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Definition gain

Etymology 1

From dialectal English gen, gin, short for again, agen (“against”); also Middle English gain, gayn, gein, ȝæn (“against”), from Old English gēan, geġn (“against”). More at against.



  1. (obsolete) Against.

Etymology 2

From Middle English gayn, gein, geyn (“straight, direct, short, fit, good”), from Old Norse gegn (“straight, direct, short, ready, serviceable, kindly”), from gegn (“opposite, against”, adverb) (whence gagna (“to go against, meet, suit, be meet”)); see below at gain. Adverb from Middle English gayn, gayne (“fitly, quickly”), from the adjective.


gain (comparative more gain, superlative most gain)

  1. (obsolete) Straight, direct; near; short.
  2. (obsolete) Suitable; convenient; ready.
  3. (dialectal) Easy; tolerable; handy, dexterous.
  4. (dialectal) Honest; respectable; moderate; cheap.

gain (comparative more gain, superlative most gain)

  1. (obsolete) Straightly; quickly; by the nearest way or means.
  2. (dialectal) Suitably; conveniently; dexterously; moderately.
  3. (dialectal) Tolerably; fairly.

Etymology 3

From Middle English gayn, gain, gein (“profit, advantage”), from Old Norse gagn (“benefit, advantage, use”), from Proto-Germanic *gagną, *gaganą (“gain, profit", literally "return”), from Proto-Germanic *gagana (“back, against, in return”), a reduplication of Proto-Germanic *ga- (“with, together”), from Proto-Indo-European *kom (“next to, at, with, along”). Cognate with Icelandic gagn (“gain, advantage, use”), Swedish gagn (“benefit, profit”), Danish gavn (“gain, profit, success”), Gothic ???????? (gageigan, “to gain, profit”), Old Norse gegn (“ready”), Swedish dialectal gen (“useful, noteful”), Latin cum (“with”); see gain-, again, against. Compare also Middle English gaynen, geinen (“to be of use, profit, avail”), Icelandic and Swedish gagna (“to avail, help”), Danish gavne (“to benefit”).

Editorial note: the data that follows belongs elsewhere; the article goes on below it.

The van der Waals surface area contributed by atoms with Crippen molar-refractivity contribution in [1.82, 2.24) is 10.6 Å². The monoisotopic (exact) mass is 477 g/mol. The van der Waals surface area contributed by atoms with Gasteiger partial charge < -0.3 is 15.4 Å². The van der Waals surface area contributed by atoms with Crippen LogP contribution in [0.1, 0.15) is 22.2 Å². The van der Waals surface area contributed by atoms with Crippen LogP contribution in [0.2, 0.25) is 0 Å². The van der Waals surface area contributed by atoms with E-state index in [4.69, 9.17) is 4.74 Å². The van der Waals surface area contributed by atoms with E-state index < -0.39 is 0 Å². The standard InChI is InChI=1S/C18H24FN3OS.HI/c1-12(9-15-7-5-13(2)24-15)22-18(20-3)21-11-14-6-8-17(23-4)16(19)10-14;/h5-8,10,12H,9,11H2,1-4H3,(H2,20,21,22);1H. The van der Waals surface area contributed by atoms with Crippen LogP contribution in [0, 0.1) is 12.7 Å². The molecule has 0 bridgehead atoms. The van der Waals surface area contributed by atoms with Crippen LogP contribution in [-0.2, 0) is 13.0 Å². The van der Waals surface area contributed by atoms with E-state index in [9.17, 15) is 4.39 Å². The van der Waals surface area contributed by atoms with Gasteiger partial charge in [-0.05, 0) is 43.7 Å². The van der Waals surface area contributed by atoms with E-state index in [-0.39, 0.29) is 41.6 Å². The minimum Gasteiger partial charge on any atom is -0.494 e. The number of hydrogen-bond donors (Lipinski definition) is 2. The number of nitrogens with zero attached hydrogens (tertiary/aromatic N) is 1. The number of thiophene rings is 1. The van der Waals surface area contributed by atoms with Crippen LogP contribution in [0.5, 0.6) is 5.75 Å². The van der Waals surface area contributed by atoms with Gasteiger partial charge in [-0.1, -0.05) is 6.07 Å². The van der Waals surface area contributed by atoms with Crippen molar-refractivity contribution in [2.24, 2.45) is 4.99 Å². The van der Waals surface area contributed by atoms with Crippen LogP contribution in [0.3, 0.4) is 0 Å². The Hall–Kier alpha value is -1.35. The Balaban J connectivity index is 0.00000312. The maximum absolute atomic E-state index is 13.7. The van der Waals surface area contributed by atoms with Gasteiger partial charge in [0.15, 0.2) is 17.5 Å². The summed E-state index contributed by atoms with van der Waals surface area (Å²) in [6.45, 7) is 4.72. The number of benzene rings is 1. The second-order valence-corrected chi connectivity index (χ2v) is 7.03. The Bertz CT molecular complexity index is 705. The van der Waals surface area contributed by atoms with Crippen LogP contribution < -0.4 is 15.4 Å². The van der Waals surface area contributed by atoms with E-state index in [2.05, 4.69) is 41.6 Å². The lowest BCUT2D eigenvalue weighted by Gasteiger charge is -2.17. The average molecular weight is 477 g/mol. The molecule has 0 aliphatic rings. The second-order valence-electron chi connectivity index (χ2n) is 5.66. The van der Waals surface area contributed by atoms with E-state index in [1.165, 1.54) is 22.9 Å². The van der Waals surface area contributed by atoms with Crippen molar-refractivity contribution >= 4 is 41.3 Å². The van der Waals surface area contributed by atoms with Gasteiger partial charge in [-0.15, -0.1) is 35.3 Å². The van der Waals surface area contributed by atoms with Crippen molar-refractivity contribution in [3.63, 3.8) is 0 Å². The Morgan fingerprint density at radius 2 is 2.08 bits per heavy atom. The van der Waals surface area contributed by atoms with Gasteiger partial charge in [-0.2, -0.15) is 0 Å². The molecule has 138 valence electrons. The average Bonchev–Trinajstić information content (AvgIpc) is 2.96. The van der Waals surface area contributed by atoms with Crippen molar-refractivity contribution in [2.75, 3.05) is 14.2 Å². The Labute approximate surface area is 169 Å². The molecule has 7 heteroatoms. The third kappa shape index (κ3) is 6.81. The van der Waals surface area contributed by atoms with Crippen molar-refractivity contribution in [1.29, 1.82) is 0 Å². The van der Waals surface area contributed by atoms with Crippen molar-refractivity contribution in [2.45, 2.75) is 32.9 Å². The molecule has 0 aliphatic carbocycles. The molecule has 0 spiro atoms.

The Middle English word was reinforced by Middle French gain (“gain, profit, advancement, cultivation”), from Old French gaaing, gaaigne, gaigne, a noun derivative of gaaignier (“to till, earn, win”), from Frankish *waidanjan (“to pasture, graze, hunt for food”), ultimately from Proto-Germanic *waiþiz, *waiþī, *waiþō, *waiþijō (“pasture, field, hunting ground”); compare Old High German weidōn, weidanōn (“to hunt, forage for food”) (Modern German Weide (“pasture”)), Old Norse veiða (“to catch, hunt”), Old English wǣþan (“to hunt, chase, pursue”). Related to wathe, wide.


gain (countable and uncountable, plural gains)

  1. The act of gaining; acquisition.
  2. What is gained.
  3. (electronics) The factor by which a signal is multiplied.

gain (third-person singular simple present gains, present participle gaining, simple past and past participle gained)

  1. (transitive) To acquire possession of.
  2. (intransitive) To have or receive advantage or profit; to acquire gain; to grow rich; to advance in interest, health, or happiness; to make progress.
  3. (transitive, dated) To come off winner or victor in; to be successful in; to obtain by competition.
  4. (transitive) To increase.
  5. (intransitive) To be more likely to catch or overtake an individual.
  6. (transitive) To reach.
  7. To draw into any interest or party; to win to one's side; to conciliate.
  8. (intransitive) To put on weight.
  9. (of a clock or watch) To run fast.

Etymology 4

Compare Welsh gan (“a mortise”).


gain (plural gains)

  1. (architecture) A square or bevelled notch cut out of a girder, binding joist, or other timber which supports a floor beam, so as to receive the end of the floor beam.

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